Grant Swinger: Getting On in Hard Times

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Science  15 Nov 2002:
Vol. 298, Issue 5597, pp. 1299
DOI: 10.1126/science.298.5597.1299

Following is a conversation with Dr. Grant Swinger, director of the Center for the Absorption of Federal Funds.

Q: How is the center doing in this difficult time? A: Doing well in project support. It's a competitive environment, but while others are still pushing the envelope, we're thinking outside the box. Soon we'll be out of the box.

Q: Outside the box? A: Program officers and reviewers like the term. On a par with “leapfrogging current concepts.” Adds glitter to a proposal.

Q: What are the growth sectors these days? A: High-energy physics is a dog. Managed care is zilch. The genome still has legs. But homeland security is taking over. It came along when we needed it. We were worried after the doubling of NIH went through. “What's next?” we wondered. But something always turns up.

Q: There's always something? A: Looking back, we had the Cold War, the Space Race, the War on Poverty, the energy crisis, the energy glut, the Japanese challenge, the Japanese crash, the baby boom, the baby bust, the scientist shortage, and then the surplus, complexity, computer literacy, sustainability, and nanotechnology.

Q: What a list. A: Right. We've worked on all of them. Actually, our people have an advantage. They aren't torn between research and teaching. They've resolved that conflict.

Q: How? A: By doing neither.

Q: What do they do? A: Travel, attend meetings, confer a lot. It's hectic. For all of those issues, we've appointed task forces and steering groups, held workshops, convened committees, held conferences and retreats, did studies, conducted briefings, issued reports. Crushing workload for our staff and consultants and advisers. For closure on each one, we do an attractive report, spiral binding, colorful cover. But what's really important is a snappy press release and a short executive summary.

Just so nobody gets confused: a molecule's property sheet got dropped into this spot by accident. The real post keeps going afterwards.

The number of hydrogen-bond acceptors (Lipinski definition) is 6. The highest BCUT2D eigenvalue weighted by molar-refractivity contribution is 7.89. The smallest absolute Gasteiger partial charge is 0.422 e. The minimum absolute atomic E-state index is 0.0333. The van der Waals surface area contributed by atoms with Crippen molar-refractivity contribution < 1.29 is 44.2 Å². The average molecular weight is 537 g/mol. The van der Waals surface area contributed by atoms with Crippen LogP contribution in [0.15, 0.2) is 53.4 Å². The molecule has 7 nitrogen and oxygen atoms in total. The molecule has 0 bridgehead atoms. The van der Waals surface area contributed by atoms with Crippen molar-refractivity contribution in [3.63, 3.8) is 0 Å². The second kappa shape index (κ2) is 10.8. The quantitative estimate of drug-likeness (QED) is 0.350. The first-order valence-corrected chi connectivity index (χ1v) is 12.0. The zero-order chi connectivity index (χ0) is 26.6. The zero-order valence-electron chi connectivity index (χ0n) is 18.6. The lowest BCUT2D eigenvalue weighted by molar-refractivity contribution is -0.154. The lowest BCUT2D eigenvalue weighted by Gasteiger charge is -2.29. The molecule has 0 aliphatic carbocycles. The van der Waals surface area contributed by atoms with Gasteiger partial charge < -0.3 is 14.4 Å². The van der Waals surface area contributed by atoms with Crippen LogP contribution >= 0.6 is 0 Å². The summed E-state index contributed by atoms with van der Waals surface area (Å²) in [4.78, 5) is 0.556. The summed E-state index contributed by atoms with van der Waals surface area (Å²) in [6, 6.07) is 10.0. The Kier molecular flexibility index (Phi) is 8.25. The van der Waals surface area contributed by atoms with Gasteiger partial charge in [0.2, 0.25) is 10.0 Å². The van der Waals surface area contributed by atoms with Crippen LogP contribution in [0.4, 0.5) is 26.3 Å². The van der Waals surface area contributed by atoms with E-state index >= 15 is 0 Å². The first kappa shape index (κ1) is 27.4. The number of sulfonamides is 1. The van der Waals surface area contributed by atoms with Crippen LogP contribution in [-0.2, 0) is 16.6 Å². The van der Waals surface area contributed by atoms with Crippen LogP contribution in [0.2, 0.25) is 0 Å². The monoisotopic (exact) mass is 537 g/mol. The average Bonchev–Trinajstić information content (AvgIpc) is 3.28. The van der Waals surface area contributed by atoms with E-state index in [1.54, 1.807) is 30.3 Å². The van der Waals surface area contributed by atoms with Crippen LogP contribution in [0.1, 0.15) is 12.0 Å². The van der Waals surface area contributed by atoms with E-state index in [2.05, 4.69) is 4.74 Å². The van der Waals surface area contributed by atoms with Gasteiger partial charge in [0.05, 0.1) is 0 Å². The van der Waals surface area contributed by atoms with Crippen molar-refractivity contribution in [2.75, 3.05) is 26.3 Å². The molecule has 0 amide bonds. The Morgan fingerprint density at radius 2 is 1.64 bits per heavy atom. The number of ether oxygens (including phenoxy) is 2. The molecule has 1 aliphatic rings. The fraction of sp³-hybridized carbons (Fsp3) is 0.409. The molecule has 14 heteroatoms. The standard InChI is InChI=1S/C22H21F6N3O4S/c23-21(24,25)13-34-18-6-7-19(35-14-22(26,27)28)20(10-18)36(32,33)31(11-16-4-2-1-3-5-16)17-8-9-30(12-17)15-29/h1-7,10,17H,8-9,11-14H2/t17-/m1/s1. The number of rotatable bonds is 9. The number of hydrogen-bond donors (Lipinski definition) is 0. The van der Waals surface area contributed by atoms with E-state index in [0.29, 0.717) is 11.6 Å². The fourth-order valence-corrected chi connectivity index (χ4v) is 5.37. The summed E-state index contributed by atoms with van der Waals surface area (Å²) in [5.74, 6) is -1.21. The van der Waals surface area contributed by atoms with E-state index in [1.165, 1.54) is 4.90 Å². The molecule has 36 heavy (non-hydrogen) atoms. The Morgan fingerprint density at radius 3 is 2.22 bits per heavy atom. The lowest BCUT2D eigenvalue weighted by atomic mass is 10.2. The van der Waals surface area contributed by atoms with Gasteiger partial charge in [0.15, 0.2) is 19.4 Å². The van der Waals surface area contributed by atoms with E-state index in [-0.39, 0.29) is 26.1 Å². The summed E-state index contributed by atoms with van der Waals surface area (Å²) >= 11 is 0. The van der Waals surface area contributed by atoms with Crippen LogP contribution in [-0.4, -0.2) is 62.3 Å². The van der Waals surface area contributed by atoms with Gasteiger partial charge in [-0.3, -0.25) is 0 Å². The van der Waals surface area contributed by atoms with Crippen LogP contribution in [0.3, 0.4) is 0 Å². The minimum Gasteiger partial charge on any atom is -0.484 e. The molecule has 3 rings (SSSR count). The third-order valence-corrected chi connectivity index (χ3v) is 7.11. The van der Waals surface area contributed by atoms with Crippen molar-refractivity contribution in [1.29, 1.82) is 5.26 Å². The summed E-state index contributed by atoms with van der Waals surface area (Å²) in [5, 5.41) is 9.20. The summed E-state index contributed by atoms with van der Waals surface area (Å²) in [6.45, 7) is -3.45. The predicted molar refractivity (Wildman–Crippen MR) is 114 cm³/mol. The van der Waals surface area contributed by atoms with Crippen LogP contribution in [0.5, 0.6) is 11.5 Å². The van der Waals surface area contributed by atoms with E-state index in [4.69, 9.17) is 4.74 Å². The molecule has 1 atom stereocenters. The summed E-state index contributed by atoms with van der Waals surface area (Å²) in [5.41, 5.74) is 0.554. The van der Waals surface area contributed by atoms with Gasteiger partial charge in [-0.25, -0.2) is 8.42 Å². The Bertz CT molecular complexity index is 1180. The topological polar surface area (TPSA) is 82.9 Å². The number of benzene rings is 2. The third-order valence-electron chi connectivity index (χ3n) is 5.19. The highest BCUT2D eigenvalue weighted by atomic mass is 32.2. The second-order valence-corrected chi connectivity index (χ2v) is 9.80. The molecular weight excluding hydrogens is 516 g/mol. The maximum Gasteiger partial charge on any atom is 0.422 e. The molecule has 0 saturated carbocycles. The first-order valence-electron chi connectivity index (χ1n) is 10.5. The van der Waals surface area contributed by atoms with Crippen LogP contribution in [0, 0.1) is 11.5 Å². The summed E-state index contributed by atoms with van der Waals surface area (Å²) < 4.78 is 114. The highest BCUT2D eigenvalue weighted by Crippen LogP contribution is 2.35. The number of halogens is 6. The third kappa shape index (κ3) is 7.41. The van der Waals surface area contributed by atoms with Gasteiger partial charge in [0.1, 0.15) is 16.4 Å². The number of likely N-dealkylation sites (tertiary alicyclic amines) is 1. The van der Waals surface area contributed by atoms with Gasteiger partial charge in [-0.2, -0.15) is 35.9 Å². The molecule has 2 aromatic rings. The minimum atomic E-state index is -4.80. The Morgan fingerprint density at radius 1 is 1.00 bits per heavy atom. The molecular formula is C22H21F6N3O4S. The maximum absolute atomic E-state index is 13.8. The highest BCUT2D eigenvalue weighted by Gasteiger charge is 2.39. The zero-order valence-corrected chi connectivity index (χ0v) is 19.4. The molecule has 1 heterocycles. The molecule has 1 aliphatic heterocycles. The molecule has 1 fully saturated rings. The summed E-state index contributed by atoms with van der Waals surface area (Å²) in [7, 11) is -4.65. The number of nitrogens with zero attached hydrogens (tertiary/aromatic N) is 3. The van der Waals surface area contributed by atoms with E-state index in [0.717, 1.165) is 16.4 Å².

Q: Why's that? A: Reporters are too busy to read the reports. They have to write about them. Nobody reads the reports, except the people who write other reports and incorporate the previous reports into their reports. Sort of a food chain.

Q: Anything tangible come out of your reports? A: With the job shortage, we can take credit for the creation of a new academic rank: postdoc emeritus. And after all those years of talk about the importance of interdisciplinary studies, we're leading the charge for restoring disciplinary purity. You can't tell what anybody is these days. I just met a nano-theologian. Next we'll have psycho-metallurgists and neuro-agronomists. We should aim to keep it simple—chemists, mathematicians, biologists, etc. No hyphens.

Q: I see. Well, let's get back to homeland security. A: It's big. Given today's conditions, we've reactivated a part of the center that we mothballed at the end of the Cold War.

Q: Namely? A: The Institute for the Violent Resolution of Conflict. Many research centers work on international negotiations, compromise, and conciliation—soft stuff. We're big bang. And we find there's an appreciation of our approach.

Q: Where? A: It comes from the top, and the agencies get the cue. I can't say more than that.

Q: What else? A: We find that threat assessment is a growing field. The basic approach is to warn against complacency. No one is for complacency. Case in point: the recent warnings about an asteroid colliding with Earth. Far-fetched, but brilliant. I wish we had thought of it. NASA is broke, but they can't ignore it. They'll probably take the toilet out of the space station to pay for it. It's the only fixture left.

Q: What's next in line for the center? A: We're always looking. For a time, there seemed to be some promise in what they call outcomes research: What do you get for money spent on R&D? But we find that the funding agencies would rather not know. Another possibility is gene therapy. We might take a fling at it if they don't kill too many more patients in clinical trials. Could be bad PR. And there's bioethics; don't forget bioethics. Always good for getting funding for a conference, with plenty of top-line speakers ready to give their papers from previous conferences. Fortunately, no one reads the proceedings volumes.

Q: I can see you're quite busy. A: As I said, something always turns up. Now, let me ask you a question: What do you hear about xenotransplants?.

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